All inspections of your business premises or of an involved third party must be carried out within one of two frameworks – announced and unannounced inspections. We can also apply to the tribunal for approval of an inspection – see RSTP2026.
When making contact with the occupier of the business premises to be inspected, we will make sure we are dealing with the right person or that the person we speak to has the authority to agree the inspection date and time.
The occupier can refuse to let us (or a person authorised by us) enter the premises (see RSTP2027).
An announced inspection is where the occupier of the premises to be inspected is informed of our intention to enter and inspect the premises before we arrive.
The majority of inspections will be announced visits. It will be unusual for a notice of inspection to be issued without contacting the business first. An inspection is an announced inspection even if it is not arranged by the officer who actually carries out the inspection.
The intention of making an announced inspection is to ensure that the people who we need to see, and the records and business assets to be inspected, are at the premises on the agreed day. This simplifies matters for everyone.
If the person receiving the inspection agrees to the time we suggest then there is no need to give any particular period of notice. This is especially useful for:
- large businesses where our presence on the site may cause very little disruption to the business going on; and
- inspections where you request a visit.
If it is not possible to agree an inspection time with the occupier, we must choose a reasonable time (see below) for the inspection and then give the occupier at least 7 days’ notice in writing of this time (although normally the notice will be longer). This written notice must state the possible consequences of obstructing us (or a person authorised by us) in the exercise of our inspection powers and, if the inspection has been approved by the tribunal (see RSTP2026), it must also state this.
Where the occupier of the premises is a company or other business, we must be satisfied that the written notice is given to (or where applicable the agreement to the inspection is given by) an appropriately senior person such as a director, site manager or partner.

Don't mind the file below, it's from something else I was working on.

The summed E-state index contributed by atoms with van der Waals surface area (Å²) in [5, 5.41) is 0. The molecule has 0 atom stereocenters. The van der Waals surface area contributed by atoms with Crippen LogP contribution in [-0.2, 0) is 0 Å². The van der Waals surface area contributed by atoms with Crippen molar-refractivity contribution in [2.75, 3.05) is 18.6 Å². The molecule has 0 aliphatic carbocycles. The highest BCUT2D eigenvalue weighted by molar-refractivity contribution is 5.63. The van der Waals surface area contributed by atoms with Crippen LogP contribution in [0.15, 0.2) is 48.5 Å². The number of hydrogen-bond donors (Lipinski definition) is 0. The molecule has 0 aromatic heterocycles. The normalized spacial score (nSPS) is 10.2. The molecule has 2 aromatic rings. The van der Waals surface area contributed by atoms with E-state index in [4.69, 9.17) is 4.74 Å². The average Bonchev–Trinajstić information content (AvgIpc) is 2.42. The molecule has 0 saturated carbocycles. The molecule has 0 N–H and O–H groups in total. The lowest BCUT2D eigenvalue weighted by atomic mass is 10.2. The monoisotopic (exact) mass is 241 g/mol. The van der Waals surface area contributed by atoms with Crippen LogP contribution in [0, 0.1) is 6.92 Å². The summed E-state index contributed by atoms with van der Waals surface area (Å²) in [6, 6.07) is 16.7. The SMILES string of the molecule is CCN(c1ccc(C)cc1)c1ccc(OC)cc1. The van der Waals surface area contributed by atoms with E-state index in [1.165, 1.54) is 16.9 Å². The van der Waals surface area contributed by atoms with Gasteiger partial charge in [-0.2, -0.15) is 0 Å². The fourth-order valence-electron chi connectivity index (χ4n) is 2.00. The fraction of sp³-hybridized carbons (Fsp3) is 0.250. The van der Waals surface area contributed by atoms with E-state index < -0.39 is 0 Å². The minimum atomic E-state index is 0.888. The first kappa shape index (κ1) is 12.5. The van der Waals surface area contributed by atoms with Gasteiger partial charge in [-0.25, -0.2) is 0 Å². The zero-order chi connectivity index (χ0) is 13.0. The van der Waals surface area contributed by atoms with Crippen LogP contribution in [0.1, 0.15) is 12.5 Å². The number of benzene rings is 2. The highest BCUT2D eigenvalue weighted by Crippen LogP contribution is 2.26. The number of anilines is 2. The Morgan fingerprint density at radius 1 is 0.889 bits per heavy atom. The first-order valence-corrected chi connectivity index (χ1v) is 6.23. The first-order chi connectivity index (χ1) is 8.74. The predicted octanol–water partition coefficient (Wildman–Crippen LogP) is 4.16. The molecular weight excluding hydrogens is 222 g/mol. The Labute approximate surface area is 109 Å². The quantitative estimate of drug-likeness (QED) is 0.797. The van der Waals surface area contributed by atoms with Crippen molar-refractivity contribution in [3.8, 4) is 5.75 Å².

If we arrange a document inspection visit we will consider whether to also issue an information notice (see RSTP2002). An information notice will ensure that you know what records should be produced at the inspection.
If we have reasonable grounds for believe that giving advance notice of an inspection would seriously prejudice the assessment or collection of tax, an inspection of your business premises or those of an involved third party may be carried out at any reasonable time (see below).
At the beginning of the inspection we must provide a written notice to:
- the occupier of the premises if they are present; or
- a person who appears to us to be in charge of the premises (such as the person who has the keys to the premises), if the occupier is not present.
If no such person is present, the written notice must be left in a prominent place on the premises. The written notice must state the possible consequences of obstructing us (or a person authorised by us) in the exercise of our inspection powers and, if the inspection has been approved by the tribunal (see RSTP2026), it must also state this.
We will, where possible, leave the notice in a prominent place on the premises. If for whatever reason it is not possible to do this the notice will be delivered to the occupier’s main postal business address.
Meaning of ‘reasonable time’
Unless the occupier whose premises are being inspected agrees to the time we have proposed for the inspection, all inspections of your business premises or those of an involved third party, including unannounced inspections, must be made at a reasonable time.
What is a ‘reasonable time’ for an inspection will vary between businesses but is generally one in which the premises are open for business or when staff are present. The vast majority of times proposed will be between 9am and 5.30pm, Monday to Friday, but other times are possible.
This does not prevent a visit:
- continuing past the time when the business normally shuts provided the person receiving the inspection agrees; or
- being made at night, if that is the normal opening time.
Most businesses should be able to accommodate a visit if they are given at least seven days’ notice. However, there may be good business reasons for delaying a visit for longer. We will listen to and consider carefully any representations made by you in that regard.
Leaving the premises
When we (or a person authorised by us) leave the premises we will tell the person receiving the inspection what will happen next. For example, that:
- we will return the next day to continue the inspection;
- we have finished the inspection and will write to them with the outcome; or
- we have finished the inspection and the enquiry will continue in other areas.